By Paul Gottlieb
Peninsula Daily News
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PORT ANGELES — A former log yard at the corner of Oak and Front streets that is expected to be the site of a combined marine science-conference center-retail complex has a long history of failed attempts at development.
The 1.96-acre parcel was owned by the state Department of Natural Resources until 2002.
Its fortunes have risen and fallen with the economy.
Here's a history of attempts to develop the parcel:
■ 1993: Shilo Inns submits proposal that fails.
■ 1993: Tod McClaskey Sr., the father of Tod McClaskey Jr., who is on the verge of selling the property to Neeser Construction Inc., wants to build a 150-room hotel with enough meeting space for 500 people, but doesn't.
■ 1996: Shilo Inns submits proposal that fails.
■ 2002: The state Department of Natural Resources transfers the property to the Port of Port Angeles.
■ 2002: Randall Ehm, of Seattle and San Diego, plans a four-story, 156-room hotel and conference center.
The project collapses in 2004 because of lack of financing and after vigorous opposition from Olympic Lodge owner Tod McClaskey Jr. and other city residents.
The city of Port Angeles had pledged to pour $2 million in hotel-motel taxes to market the conference center.
■ 2006: The port sells the property to Harry Dorssers of Seattle and Monte Carlo, owner of Monte Mare LLC, for $800,000.
He first planned an aquatic center, then condominiums with retail businesses. Plans included underground parking.
■ 2008: Dorssers sells the parcel to McClaskey's Olympic Lodge LLC for $1.3 million, blaming the economy.
“No one has any money at the moment,” he tells Peninsula Daily News in a Sept. 19, 2008 interview.
■ 2008: McClaskey puts the property on the market for $1.6 million with the provision that daily or weekly lodging cannot be allowed as a use of the property.
The parcel is now listed for $2 million.
Here's a history of valuations of the property, according to the Clallam County Assessor's Office, dating back to 2006, when the port sold it to Dorssers:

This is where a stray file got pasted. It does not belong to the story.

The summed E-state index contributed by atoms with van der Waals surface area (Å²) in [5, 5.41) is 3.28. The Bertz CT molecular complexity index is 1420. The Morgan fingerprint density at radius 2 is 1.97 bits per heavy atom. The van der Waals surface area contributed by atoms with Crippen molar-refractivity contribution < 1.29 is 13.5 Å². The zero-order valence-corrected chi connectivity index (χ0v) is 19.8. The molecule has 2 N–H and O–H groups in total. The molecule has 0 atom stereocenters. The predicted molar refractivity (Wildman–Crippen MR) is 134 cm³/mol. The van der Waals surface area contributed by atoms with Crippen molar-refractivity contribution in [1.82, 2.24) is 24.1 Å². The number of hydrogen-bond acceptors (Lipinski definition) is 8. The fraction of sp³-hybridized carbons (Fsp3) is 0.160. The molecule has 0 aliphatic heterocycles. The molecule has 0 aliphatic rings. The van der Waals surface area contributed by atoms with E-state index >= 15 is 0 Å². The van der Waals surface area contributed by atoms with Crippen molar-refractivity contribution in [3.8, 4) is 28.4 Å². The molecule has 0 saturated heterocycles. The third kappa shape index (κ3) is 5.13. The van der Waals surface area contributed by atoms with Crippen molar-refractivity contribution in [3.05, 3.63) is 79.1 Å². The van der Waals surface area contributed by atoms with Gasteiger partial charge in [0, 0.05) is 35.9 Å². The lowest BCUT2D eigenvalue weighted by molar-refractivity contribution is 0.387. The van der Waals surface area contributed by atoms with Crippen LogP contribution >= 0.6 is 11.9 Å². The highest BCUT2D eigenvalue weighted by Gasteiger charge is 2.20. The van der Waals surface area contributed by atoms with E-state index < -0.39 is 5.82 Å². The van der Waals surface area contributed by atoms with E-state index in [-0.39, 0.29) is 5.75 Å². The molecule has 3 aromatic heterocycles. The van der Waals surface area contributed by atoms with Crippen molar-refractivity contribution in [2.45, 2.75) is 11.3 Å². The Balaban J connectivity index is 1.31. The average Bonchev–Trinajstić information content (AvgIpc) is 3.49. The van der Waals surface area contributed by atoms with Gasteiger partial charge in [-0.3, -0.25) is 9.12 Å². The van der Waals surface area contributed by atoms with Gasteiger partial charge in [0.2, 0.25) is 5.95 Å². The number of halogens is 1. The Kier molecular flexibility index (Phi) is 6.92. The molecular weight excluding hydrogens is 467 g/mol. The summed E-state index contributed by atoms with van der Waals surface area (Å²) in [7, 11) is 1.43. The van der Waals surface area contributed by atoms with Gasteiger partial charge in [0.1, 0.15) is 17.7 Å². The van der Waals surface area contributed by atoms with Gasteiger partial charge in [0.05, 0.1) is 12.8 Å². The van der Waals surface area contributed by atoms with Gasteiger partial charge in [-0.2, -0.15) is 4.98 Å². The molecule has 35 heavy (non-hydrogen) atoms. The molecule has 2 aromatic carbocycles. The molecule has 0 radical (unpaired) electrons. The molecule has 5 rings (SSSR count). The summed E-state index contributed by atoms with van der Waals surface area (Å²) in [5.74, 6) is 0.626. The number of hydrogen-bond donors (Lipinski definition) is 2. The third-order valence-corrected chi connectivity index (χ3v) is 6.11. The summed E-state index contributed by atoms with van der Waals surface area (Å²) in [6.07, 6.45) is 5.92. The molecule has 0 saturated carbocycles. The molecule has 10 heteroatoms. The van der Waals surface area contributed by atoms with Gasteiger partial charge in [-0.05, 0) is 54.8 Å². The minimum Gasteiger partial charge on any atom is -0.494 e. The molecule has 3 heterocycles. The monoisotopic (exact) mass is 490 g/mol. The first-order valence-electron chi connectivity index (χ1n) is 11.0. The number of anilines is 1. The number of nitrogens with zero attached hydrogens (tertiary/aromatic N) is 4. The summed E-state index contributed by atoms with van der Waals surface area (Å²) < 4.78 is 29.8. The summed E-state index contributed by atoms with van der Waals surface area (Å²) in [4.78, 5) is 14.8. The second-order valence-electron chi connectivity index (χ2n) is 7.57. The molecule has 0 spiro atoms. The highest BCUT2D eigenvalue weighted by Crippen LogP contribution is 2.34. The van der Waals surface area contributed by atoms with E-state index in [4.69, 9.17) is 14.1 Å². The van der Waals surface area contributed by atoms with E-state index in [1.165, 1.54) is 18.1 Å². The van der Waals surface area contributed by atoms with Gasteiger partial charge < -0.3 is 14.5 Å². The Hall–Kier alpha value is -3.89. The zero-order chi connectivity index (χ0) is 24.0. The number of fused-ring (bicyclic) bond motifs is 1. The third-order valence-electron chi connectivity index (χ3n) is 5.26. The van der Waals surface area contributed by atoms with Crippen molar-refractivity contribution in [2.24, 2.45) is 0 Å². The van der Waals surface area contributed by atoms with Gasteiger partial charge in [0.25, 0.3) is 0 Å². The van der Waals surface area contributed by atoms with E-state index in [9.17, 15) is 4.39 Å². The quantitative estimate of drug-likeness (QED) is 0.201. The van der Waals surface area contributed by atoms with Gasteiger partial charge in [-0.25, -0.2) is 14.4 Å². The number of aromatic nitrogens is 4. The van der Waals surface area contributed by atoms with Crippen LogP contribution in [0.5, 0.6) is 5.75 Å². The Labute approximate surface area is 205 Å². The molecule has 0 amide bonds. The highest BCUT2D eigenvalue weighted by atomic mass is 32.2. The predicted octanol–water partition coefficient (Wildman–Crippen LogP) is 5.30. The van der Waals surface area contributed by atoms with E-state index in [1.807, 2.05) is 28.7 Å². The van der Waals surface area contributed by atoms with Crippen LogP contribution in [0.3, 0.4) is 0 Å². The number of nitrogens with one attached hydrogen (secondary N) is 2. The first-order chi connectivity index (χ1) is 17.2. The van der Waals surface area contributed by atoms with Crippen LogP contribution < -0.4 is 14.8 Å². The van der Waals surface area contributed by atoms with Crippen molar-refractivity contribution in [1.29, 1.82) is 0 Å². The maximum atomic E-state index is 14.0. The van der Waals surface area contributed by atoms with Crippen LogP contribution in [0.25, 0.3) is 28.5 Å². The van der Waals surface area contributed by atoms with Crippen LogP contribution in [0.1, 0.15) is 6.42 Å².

■ 2006: $725,715.
■ 2007: $1,024,535.
■ 2008: $1,024,535.
■ 2009: $870,856.
■ 2010: $870,856.
■ 2011: $819,629.
■ 2012: $768,402.
■ 2013: $655,703.
That's the view of Kevin Thompson, owner of Family Shoe Store, located near the field of broken dreams known as the Oak Street property.
The 1.96-acre lot at the corner of Front and Oak streets on the western edge of downtown is on the verge of seeing new life as a marine science and conference center with space for retail operations.
An announcement Thursday by Anchorage, Alaska-based Neeser Construction Inc. confirmed the company has reached agreement, contingent on satisfying final details, to purchase the property from owner Tod McClaskey Jr. of Camas, also owner of Olympic Lodge, for an undisclosed price.
Among those details are an assessment of soil conditions. The property is composed of fill, like much of the city's shoreline.
Neeser plans to construct a two-building, 63,000- to 67,000- square-foot marine science and conference center with 7,000 square feet for retail space that could include a restaurant and marine-related businesses.
Since 1993, developers have offered six hotel, convention center, condominium and water park proposals, none of which were realized.
The seventh time is looking like a charm: Neeser has advanced further than all other developers.
“I think that maybe we have a purchaser for our last broken field of broken dreams here, I hope,” said Tim Smith, interim director of the Clallam County Economic Development Council and the city of Port Angeles' former economic development director.
“In my review of projects they have been involved in, by golly, they are the real deal.”
Thompson said Friday he would welcome any parking problems that might result from an overabundance of vehicles in the downtown area.
“I would have concerns,” he said.